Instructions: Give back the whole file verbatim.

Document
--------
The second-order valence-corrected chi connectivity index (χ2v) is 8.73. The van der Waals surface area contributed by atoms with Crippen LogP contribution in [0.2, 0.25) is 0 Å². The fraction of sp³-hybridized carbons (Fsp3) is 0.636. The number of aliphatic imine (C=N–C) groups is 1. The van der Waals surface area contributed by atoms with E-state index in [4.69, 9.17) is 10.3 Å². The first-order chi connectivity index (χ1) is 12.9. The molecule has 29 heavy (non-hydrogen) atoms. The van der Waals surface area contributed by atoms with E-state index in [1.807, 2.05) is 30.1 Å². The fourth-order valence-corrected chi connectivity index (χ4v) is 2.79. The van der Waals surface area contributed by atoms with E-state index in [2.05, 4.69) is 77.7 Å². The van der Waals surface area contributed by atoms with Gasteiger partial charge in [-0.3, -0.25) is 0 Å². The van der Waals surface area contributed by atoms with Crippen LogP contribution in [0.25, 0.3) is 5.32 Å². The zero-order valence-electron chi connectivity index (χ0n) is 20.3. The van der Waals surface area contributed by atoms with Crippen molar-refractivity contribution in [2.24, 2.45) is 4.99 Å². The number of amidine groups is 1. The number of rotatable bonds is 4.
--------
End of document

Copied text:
The second-order valence-corrected chi connectivity index (χ2v) is 8.73. The van der Waals surface area contributed by atoms with Crippen LogP contribution in [0.2, 0.25) is 0 Å². The fraction of sp³-hybridized carbons (Fsp3) is 0.636. The number of aliphatic imine (C=N–C) groups is 1. The van der Waals surface area contributed by atoms with E-state index in [4.69, 9.17) is 10.3 Å². The first-order chi connectivity index (χ1) is 12.9. The molecule has 29 heavy (non-hydrogen) atoms. The van der Waals surface area contributed by atoms with E-state index in [1.807, 2.05) is 30.1 Å². The fourth-order valence-corrected chi connectivity index (χ4v) is 2.79. The van der Waals surface area contributed by atoms with E-state index in [2.05, 4.69) is 77.7 Å². The van der Waals surface area contributed by atoms with Gasteiger partial charge in [-0.3, -0.25) is 0 Å². The van der Waals surface area contributed by atoms with Crippen LogP contribution in [0.25, 0.3) is 5.32 Å². The zero-order valence-electron chi connectivity index (χ0n) is 20.3. The van der Waals surface area contributed by atoms with Crippen molar-refractivity contribution in [2.24, 2.45) is 4.99 Å². The number of amidine groups is 1. The number of rotatable bonds is 4.